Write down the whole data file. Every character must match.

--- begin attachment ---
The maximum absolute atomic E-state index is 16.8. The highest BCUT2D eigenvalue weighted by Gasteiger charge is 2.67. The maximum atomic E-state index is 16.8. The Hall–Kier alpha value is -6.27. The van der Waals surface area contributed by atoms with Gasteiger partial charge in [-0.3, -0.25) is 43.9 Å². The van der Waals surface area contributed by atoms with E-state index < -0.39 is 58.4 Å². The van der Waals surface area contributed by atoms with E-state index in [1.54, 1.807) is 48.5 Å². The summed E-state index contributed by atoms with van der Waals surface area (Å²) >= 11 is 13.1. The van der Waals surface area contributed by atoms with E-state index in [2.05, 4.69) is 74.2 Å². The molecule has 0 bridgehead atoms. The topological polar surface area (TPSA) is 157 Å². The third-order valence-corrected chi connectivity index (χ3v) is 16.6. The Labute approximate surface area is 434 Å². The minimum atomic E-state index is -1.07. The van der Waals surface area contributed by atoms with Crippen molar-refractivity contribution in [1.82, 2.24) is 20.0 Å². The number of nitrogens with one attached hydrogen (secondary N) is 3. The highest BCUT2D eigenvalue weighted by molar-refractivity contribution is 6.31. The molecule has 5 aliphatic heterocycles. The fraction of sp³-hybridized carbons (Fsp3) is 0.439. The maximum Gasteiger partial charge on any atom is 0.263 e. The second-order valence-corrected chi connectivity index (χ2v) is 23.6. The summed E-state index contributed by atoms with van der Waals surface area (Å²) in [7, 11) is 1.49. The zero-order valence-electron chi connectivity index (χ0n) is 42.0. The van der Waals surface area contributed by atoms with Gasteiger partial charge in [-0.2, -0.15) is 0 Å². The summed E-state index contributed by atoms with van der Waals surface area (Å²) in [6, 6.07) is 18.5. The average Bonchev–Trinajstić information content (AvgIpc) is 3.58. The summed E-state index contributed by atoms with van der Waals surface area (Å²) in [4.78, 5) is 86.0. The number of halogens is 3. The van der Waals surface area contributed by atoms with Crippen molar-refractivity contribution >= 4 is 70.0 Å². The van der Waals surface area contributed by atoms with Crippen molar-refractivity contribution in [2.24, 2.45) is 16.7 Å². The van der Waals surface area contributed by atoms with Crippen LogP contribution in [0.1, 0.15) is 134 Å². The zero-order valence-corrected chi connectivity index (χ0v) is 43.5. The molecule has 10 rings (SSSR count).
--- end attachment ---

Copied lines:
The maximum absolute atomic E-state index is 16.8. The highest BCUT2D eigenvalue weighted by Gasteiger charge is 2.67. The maximum atomic E-state index is 16.8. The Hall–Kier alpha value is -6.27. The van der Waals surface area contributed by atoms with Gasteiger partial charge in [-0.3, -0.25) is 43.9 Å². The van der Waals surface area contributed by atoms with E-state index < -0.39 is 58.4 Å². The van der Waals surface area contributed by atoms with E-state index in [1.54, 1.807) is 48.5 Å². The summed E-state index contributed by atoms with van der Waals surface area (Å²) >= 11 is 13.1. The van der Waals surface area contributed by atoms with E-state index in [2.05, 4.69) is 74.2 Å². The molecule has 0 bridgehead atoms. The topological polar surface area (TPSA) is 157 Å². The third-order valence-corrected chi connectivity index (χ3v) is 16.6. The Labute approximate surface area is 434 Å². The minimum atomic E-state index is -1.07. The van der Waals surface area contributed by atoms with Crippen molar-refractivity contribution in [1.82, 2.24) is 20.0 Å². The number of nitrogens with one attached hydrogen (secondary N) is 3. The highest BCUT2D eigenvalue weighted by molar-refractivity contribution is 6.31. The molecule has 5 aliphatic heterocycles. The fraction of sp³-hybridized carbons (Fsp3) is 0.439. The maximum Gasteiger partial charge on any atom is 0.263 e. The second-order valence-corrected chi connectivity index (χ2v) is 23.6. The summed E-state index contributed by atoms with van der Waals surface area (Å²) in [7, 11) is 1.49. The zero-order valence-electron chi connectivity index (χ0n) is 42.0. The van der Waals surface area contributed by atoms with Gasteiger partial charge in [-0.2, -0.15) is 0 Å². The summed E-state index contributed by atoms with van der Waals surface area (Å²) in [6, 6.07) is 18.5. The average Bonchev–Trinajstić information content (AvgIpc) is 3.58. The summed E-state index contributed by atoms with van der Waals surface area (Å²) in [4.78, 5) is 86.0. The number of halogens is 3. The van der Waals surface area contributed by atoms with Crippen molar-refractivity contribution >= 4 is 70.0 Å². The van der Waals surface area contributed by atoms with Crippen molar-refractivity contribution in [2.24, 2.45) is 16.7 Å². The van der Waals surface area contributed by atoms with Crippen LogP contribution in [0.1, 0.15) is 134 Å². The zero-order valence-corrected chi connectivity index (χ0v) is 43.5. The molecule has 10 rings (SSSR count).